New EEOC Rules Allow Employers to Pay for Employees’ Health Information

The Affordable Care Act (ACA) provisions for employee wellness programs give employers the power to reward or penalize their employees based on whether they complete health screenings and participate in fitness programs. While wellness programs are often welcomed, they put most employees in a bind: give your employer access to extensive, private health data, or give up potentially thousands of dollars a year.

Sadly, the Equal Employment Opportunity Commission’s (EEOC) new regulations, which go into effect in January 2017, rubber stamp the ACA’s wellness programs with insufficient privacy safeguards. Because of these misguided regulations, employers can still ask for private health information if it is part of a loosely defined wellness program with large incentives for employees.

As EFF’s Employee Experience Manager, I had hoped the EEOC’s final ruling would protect employees from having to give up their privacy in order to participate in wellness programs. Upon reading the new rules, I was shocked at how little the EEOC has limited the programs’ scope. Without strict rules around how massive amounts of health information can be bought from employees and used, this system is ripe for abuse.

Employers are already using wellness programs in disturbing ways:

  • The city of Houston requires municipal employees to tell an online wellness company about their disease history, drug use, blood pressure, and other delicate information or pay a $300 fine. The wellness company can give the data to “third party vendors acting on our behalf,” according to an authorization form. The information could be posted in areas “that are reviewable to the public.” It might also be “subject to re-disclosure” and “no longer protected by privacy law.”
  • Plastics maker Flambeau terminated an employee’s insurance coverage when he chose not to take his work-sponsored health assessment and biometric screening.
  • A CVS employee claimed she was fined $600 for not submitting to a wellness exam that asked whether she was sexually active.
  • The Wall Street Journal reported in February that “third party vendors who are hired to administer wellness programs at companies mine data about the prescription drugs workers use, how they shop and even whether they vote, to predict their individual health needs and recommend treatments.”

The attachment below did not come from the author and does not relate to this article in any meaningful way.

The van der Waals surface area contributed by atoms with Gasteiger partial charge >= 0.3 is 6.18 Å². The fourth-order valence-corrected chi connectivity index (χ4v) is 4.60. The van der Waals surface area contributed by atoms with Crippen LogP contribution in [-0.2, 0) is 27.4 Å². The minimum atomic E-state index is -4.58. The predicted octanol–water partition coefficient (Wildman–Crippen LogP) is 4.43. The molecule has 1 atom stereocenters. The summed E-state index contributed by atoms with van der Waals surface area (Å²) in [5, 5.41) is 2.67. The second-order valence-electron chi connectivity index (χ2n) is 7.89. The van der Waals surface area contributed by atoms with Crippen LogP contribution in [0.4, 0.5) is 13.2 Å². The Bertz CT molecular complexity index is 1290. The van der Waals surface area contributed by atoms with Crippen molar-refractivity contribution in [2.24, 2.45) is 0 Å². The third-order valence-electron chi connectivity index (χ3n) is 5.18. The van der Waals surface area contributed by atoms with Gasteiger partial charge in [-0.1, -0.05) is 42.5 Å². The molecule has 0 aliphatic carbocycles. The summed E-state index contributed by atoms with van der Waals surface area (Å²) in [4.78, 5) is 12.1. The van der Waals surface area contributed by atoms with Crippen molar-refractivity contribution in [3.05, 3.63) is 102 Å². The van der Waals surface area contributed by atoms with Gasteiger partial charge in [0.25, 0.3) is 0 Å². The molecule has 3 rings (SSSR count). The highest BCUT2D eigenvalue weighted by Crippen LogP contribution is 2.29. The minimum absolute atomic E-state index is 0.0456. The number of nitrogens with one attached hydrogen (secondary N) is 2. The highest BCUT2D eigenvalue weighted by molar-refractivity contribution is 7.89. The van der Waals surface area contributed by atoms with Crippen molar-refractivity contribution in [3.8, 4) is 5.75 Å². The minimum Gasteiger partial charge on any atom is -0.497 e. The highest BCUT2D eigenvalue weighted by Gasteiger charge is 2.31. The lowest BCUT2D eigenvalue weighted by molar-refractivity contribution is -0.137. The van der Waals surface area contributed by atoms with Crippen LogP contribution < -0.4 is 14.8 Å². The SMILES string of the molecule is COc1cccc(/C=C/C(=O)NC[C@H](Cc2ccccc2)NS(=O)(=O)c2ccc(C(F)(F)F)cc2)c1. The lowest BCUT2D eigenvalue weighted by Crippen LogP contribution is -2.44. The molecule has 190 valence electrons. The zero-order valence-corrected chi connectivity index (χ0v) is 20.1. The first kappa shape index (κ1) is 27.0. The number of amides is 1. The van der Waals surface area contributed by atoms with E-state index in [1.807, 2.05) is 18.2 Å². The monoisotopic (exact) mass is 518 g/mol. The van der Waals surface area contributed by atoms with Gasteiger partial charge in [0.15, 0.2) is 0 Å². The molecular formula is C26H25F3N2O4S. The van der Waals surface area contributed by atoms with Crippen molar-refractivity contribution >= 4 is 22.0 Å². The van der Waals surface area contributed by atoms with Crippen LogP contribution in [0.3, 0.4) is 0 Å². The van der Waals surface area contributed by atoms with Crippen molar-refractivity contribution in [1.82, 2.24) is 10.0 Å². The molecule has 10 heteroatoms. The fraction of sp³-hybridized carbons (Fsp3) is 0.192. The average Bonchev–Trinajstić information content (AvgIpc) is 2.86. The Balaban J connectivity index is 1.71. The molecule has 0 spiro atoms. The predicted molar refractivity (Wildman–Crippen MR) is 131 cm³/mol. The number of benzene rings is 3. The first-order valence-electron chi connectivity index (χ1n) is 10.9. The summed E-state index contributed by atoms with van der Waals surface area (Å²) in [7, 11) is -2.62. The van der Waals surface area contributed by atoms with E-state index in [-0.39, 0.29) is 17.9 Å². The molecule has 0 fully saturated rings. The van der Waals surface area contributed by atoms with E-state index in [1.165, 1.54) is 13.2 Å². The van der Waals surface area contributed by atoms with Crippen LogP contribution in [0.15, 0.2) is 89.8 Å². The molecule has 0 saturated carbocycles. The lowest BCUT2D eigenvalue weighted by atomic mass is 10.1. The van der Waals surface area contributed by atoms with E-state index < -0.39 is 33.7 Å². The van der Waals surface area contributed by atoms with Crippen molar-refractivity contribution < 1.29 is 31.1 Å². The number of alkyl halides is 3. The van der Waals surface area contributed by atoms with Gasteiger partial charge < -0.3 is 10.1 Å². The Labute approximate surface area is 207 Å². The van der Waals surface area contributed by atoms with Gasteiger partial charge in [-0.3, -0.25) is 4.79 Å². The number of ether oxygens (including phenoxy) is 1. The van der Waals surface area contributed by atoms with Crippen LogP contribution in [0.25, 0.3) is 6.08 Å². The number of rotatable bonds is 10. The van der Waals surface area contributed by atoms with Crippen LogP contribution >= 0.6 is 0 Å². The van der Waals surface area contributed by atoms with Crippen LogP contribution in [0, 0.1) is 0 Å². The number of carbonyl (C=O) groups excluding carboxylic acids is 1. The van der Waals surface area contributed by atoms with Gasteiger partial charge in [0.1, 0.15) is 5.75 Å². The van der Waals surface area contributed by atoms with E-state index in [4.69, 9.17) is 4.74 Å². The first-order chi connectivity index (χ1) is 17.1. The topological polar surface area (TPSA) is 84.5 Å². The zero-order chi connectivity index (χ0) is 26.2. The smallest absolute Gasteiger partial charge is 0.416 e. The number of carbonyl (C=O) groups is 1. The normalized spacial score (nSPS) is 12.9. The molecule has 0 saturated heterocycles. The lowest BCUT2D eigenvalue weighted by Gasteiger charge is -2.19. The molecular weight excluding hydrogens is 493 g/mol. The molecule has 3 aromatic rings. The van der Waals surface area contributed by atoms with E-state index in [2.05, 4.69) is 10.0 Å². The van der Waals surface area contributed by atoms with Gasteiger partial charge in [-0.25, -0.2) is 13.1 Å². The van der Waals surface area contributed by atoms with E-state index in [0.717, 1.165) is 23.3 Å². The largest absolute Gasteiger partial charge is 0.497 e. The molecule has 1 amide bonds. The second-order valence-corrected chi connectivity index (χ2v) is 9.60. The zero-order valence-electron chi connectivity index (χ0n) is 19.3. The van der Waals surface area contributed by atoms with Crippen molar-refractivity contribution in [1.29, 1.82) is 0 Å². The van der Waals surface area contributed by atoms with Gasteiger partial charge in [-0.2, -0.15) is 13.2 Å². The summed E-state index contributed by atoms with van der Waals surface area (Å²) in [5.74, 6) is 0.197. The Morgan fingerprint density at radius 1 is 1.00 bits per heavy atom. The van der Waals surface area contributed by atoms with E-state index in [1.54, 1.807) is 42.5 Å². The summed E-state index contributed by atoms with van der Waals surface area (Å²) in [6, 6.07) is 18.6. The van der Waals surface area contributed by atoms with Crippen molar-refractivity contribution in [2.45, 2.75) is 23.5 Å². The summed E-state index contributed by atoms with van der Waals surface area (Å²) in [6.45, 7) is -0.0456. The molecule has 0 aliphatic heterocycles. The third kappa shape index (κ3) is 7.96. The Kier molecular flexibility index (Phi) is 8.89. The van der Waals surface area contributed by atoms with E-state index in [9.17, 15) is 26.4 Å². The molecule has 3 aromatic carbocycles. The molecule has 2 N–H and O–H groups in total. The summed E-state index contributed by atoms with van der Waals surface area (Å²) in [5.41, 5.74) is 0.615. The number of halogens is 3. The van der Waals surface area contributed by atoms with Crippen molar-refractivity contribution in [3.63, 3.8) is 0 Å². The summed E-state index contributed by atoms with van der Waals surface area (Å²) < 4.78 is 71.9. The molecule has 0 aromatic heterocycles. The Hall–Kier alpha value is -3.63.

• Castlight (a wellness firm contracted by Walmart) has a product that scans insurance claims to find women who have stopped filling their birth-control prescriptions or made fertility related searches on their health app. They match this data with a woman’s age and calculate the likelihood of pregnancy. This individual would then receive targeted emails and in-app messages about prenatal care.

What’s New in the EEOC Rules

The EEOC now provides guidance on the extent to which employers may offer incentives to employees to participate in wellness programs that ask them to answer disability-related questions or undergo medical examinations. The maximum allowable “incentive” or penalty an employer can offer is 30% of the total cost for self-only coverage of the plan in which the employee is enrolled. This can add up to thousands of dollars for an employee per year.

According to the new rule, employers may only receive information collected by a wellness program in aggregate form that does not disclose, and is not reasonably likely to disclose, the identity of specific individuals—except as necessary to administer the plan. This “as necessary to administer the plan” exception is alarming given that employers are permitted to base incentives and penalties on health outcomes and not just participation. Measuring outcomes typically involves gathering information on specific individuals over time.

The EEOC rejected a suggestion that would have allowed individuals to avoid disclosing medical information to employers if they could produce certification from a medical professional that they are under the care of a physician and that identified medical risks are under treatment. The EEOC’s stated reason was that this could undermine the effectiveness of wellness programs as a means of collecting data and was unnecessary.

Why This Matters

A statement by the American Association of Retired Persons (AARP) expressed the organization’s deep disappointment with the workplace wellness program final rules:

By financially coercing employees into surrendering their personal health information, these rules will weaken medical privacy and civil rights protections.

The American Society of Human Genetics also issued a statement opposing the EEOC final ruling for weakening genetic privacy:

The new EEOC rules mean that Americans could be forced to choose between access to affordable healthcare and keeping their health information private… Employers now have the green light to coerce employees into providing their health information and that of their spouse, which in turn reveals genetic information about their children.

The ACA was touted as a campaign to put consumers back in charge of their health care. EEOC rules do anything but. Employees should have the right to refuse invasive health surveys without fear of being punished with higher healthcare costs. Incentivizing Americans to be proactive about our health is smart, but putting loads of unnecessary private information into employers’ hands is bad policy.

Source: New EEOC Rules Allow Employers to Pay for Employees’ Health Information | Electronic Frontier Foundation

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